Gay actor Paul Winfield, an Emmy winner and Oscar nominee, took on the role of Martin Luther King in this 1978 miniseries which scored him some of the best notice of his career. Honorary Oscar winner Cecily Tyson matches him well as Coretta. Even if the style and format of the movie feel hopelessly dated in places, the two leads still bring it to life. That, and Winfield’s uncanny resemblance to the real thing gives the movie undying power.
Boycott tells the story of Dr. King’s other great public demonstration, the Montgomery Bus Boycott. Jeffery Wright slips into the role with his ample talent, while Carmen Ejogo steps into the role of Coretta (yes, she played it twice). Hardly the best film about King, Boycott nevertheless retells an important chapter of the good doctor’s legacy.
The shooting of unarmed Michael Brown in Ferguson, MO , incited riots in the streets and helped launch the worldwide Black Lives Matter movement. Whose Streets? examines the community organizers that helped start the movement, including the LGBTQ activists who helped start a national conversation about police brutality.
How to Survive a Plague
For more gut-wrenching memories of the specter of AIDS and the government inaction that invited an epidemic, look no further than How to Survive a Plague. David France’s epic chronicle of the crisis in New York and the rise of ACT UP leaves viewers stunned and enraged. With indispensable interviews with key activists and witnesses, raw archival footage and a sense of righteous anger, How to Survive a Plague is one of the best docs about the AIDS crisis. Have Kleenex on hand: footage of gay men casting the ashes of their dead friends and lovers on the White House lawn makes us bawl every time.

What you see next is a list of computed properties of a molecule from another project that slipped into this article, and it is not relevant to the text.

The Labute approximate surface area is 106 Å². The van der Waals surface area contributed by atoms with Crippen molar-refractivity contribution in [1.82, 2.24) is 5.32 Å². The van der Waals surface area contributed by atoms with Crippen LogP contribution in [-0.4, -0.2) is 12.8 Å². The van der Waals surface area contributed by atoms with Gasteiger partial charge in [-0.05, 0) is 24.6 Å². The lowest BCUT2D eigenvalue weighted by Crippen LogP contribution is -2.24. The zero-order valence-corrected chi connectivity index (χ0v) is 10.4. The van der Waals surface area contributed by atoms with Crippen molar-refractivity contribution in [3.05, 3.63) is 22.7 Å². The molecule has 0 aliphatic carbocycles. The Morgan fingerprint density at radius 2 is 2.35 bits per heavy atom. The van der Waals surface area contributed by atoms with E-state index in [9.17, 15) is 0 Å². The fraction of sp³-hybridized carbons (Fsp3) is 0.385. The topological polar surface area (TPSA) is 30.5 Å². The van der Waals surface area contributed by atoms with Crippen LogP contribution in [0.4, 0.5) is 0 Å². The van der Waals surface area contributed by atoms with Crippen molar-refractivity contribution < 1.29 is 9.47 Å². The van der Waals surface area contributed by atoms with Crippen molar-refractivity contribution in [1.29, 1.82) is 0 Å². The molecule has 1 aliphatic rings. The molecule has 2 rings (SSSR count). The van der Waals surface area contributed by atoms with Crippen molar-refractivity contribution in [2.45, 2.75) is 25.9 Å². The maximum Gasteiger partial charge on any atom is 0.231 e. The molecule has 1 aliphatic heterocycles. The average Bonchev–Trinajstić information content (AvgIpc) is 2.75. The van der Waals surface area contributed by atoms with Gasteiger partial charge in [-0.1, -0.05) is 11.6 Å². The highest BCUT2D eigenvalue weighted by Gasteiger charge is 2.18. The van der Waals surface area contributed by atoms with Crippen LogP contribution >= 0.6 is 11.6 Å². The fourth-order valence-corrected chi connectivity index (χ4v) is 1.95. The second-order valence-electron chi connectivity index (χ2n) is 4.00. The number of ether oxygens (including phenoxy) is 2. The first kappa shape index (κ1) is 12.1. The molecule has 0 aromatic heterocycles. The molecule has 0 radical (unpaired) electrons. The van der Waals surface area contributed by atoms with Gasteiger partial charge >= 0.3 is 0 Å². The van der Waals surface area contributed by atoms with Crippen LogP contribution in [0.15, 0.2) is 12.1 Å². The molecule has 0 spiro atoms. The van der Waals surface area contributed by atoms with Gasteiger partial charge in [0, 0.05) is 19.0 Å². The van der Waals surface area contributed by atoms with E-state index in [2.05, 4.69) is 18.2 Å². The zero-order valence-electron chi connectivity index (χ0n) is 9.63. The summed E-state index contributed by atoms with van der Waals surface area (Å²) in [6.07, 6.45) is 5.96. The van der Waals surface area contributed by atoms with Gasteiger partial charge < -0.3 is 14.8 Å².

V for Vendetta
The cinematic adaptation of Alan Moore’s seminal graphic novel caused a stir in 2005, galvanizing anti-Bush forces furious over the Iraq War and curbing of civil liberties. It since has become the defining film of the protest hacker group Anonymous, which continues to target perceived tyranny today. In Moore’s dystopian vision, a totalitarian government has impressed harsh rule on the UK, only to meet with incredible resistance from a masked vigilante known as V. Actor Hugo Weaving makes V into a spellbinding character, though the film belongs to Natalie Portman as Evie, a woman swept up in V’s anarchic protests. Portman gives arguably her best performance as an everywoman moved to fight back against oppression. The movie also has a moving subplot about Evie’s friendship with a gay man (played by the great Stephen Fry) who must live his life in the shadows thanks to anti-gay violence.
No, not the embarrassing, white-washed outing from Roland Emmerich in 2015. This is the real, criminally overlooked narrative film from 1995, the last film from queer British director Nigel Finch before his death from AIDS. Stonewall recreates the days leading up to the famed Stonewall Riots, which kicked off the LGBT rights movement. Finch intercuts the narrative portion with interviews from witnesses to the riots, who recall the atmosphere and events that helped ignite the movement. Though historians quibble with a few of the film’s insinuations (did Judy Garland’s death really play a role in the riots?), Stonewall features a multi-ethnic cast that represents just about every facet of the LGBT subculture. Stonewall has its shortcomings, but as a reminder of the inception of the queer rights movement, it still packs a wallop.
Note: This article contains portions of earlier Queerty posts.